Caitlin Quinn Caitlin Quinn 3305 Points

One thing that I have seen some of the teachers I have observed that seems to be extremely effective is that, as difficult as it may be, we need to surrender some responsibility to our students. We need to make our students feel as though they are important and an asset to the classroom learning environment. What I have observed other teachers do is that they allow the students to work in groups on activities but make sure that every member of the group has a role in which they need to fulfill. By giving students a specific task and role that they need to do they feel proud and as if they are important because they are responsible for that job in particular, and they also learn the importance of completing a task because they have an entire group of other students relying on them in order to continue moving forward. Whether it be something as simple as Jimmy you're in charge of picking up the beakers, or Johnny you're responsible for researching what protons do in an atom, if we give them the chance to take control and responsibility they tend to be extremely focused and controlled (from what I've seen).

Linda Abdo Linda Abdo 2285 Points

I would definitely skip the reward, because you want students to want to build, create, innovate, and learn, and not feel like they are only participating in order to win a reward. You can try establishing some rules at the beginning of the lesson with the students (creating rules together), this way they can take responsibility for the way that they behave. If there is a lot of moving around in your lesson, perhaps create timed stations where students need to be, and then when the timer runs out, they can switch to the next station. This way the students are moving in one direction and are at one place at a time. If stations are not an option for your lesson, create groups at tables, where the students are still working together to build something, but they are confined to their specific spots with their groups. Also, if you are nonstop monitoring the classroom and asking the students questions (talk moves), they will be interacting with you and aware of your presence at all times, and therefore more inclined to stay in control. In addition to that, if you make sure that all your materials are pre-arranged beforehand in specific areas and are easy to access, perhaps you can avoid some of the inevitable messes that are sure to come! Then again, a lot of this is easier said than done, so good luck and I hope that some of this might help in some way!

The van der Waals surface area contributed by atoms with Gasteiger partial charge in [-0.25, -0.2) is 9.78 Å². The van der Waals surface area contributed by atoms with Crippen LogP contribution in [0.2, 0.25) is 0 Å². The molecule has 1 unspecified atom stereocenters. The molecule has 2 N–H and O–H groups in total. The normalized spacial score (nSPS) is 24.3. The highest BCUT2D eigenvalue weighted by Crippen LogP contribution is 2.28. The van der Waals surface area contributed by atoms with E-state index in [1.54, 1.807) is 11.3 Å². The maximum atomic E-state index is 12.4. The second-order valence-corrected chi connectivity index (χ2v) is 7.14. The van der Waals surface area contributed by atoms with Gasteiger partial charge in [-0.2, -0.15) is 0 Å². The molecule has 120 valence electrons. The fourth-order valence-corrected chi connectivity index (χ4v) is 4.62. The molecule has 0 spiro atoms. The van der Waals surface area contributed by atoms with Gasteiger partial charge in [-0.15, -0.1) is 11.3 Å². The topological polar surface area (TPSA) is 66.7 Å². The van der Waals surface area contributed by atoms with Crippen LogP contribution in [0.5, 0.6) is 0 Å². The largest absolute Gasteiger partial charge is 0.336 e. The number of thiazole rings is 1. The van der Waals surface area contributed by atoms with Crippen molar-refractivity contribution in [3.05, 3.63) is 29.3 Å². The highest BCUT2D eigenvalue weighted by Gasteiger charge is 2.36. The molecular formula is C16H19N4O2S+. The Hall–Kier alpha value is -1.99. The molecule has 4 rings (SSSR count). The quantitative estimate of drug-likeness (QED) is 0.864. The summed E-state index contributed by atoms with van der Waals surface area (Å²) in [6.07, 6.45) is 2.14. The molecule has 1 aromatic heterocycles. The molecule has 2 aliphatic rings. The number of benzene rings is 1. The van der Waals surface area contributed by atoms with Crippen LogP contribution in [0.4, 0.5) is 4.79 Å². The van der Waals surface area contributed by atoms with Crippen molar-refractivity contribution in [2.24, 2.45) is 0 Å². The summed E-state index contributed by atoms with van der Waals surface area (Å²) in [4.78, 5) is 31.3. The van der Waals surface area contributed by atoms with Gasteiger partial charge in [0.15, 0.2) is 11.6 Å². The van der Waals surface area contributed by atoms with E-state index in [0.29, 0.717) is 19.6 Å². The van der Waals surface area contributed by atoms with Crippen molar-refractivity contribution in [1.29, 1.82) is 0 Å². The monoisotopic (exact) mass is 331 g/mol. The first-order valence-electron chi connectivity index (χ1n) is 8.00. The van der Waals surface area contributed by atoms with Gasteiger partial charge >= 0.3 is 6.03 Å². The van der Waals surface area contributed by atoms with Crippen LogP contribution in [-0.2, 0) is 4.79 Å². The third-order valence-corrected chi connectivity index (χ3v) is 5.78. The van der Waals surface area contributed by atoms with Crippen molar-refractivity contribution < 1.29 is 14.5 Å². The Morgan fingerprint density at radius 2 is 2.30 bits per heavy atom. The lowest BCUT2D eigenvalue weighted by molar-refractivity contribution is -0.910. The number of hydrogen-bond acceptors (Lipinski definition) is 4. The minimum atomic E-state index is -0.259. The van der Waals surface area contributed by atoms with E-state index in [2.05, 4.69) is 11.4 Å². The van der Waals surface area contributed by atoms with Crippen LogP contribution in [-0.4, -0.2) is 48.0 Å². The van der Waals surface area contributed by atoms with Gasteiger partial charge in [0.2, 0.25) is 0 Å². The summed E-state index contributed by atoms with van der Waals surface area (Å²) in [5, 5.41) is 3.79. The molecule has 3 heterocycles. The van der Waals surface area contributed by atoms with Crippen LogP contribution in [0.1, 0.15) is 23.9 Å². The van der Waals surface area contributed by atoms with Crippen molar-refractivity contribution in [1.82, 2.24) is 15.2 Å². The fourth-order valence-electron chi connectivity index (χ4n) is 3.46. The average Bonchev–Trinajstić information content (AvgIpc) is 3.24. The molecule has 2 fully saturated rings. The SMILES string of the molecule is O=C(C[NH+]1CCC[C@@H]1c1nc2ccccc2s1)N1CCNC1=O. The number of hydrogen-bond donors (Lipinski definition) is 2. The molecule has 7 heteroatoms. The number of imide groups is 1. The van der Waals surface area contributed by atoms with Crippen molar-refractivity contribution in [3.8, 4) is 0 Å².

Dinaz Lokhandwalla Dinaz Lokhandwalla 1115 Points

I have done several observed lessons in the class and made sure that class management techniques were in place, so that the interactive lesson was manageable. I think that having short phrases to grab the class's attention are a great tool. Calling students by groups works very well too. I think that assigning tasks to certain students, such as having specific students handing out supplies is a great way to manage an activity.

Stephanie Ramirez Stephanie Ramirez 870 Points

Managing a classroom is a tough job as it is and where there are activities involved, even more. I would suggest having a sign or phrase that grabs everyone's attention. I student teach in a 5th grade classroom and my CT uses a phrase. When the students hear this phrase they automatically stop what they are doing, sit down, and put their heads on the table. This has been very effective especially during activities where the students are constantly moving around. Hope this helped!

Sophia Hebert Sophia Hebert 450 Points

I am a fan of Fred Jones and his book "Tools for Teaching". It is an overall look at establishing management for your classroom as a whole, but it could help you with managing inquiry based labs as well.

Ariel Roy Ariel Roy 640 Points

What I've found useful during a highly interactive lesson with my kindergartners, is making the students understand that the activity is a privilege that can be taken away. Have a supplemental plan for students who fail to cooperate and follow expectations. have specific directions before every transition, so the students know what is expected of them before beginning the next activity. Most students will do fine knowing that their peers will be engaging in something fun and they have to sit out or complete a less fun activity.

Rosa Partida Rosa Partida 845 Points

I agree!

Shannyn Quirante Shannyn Quirante 805 Points

Just like the others have said, using some sort of reward for good behavior may be beneficial in the classroom. Sometimes it may not work with all classrooms though, it depends on your students. If individual rewards for good behavior do not work for you, it might be a good idea to do class rewards. If a student does something good, you can fill up a jar with marbles for every good deed. And once the jar is filled, you can have a classroom party or movie day. Just a thought. :)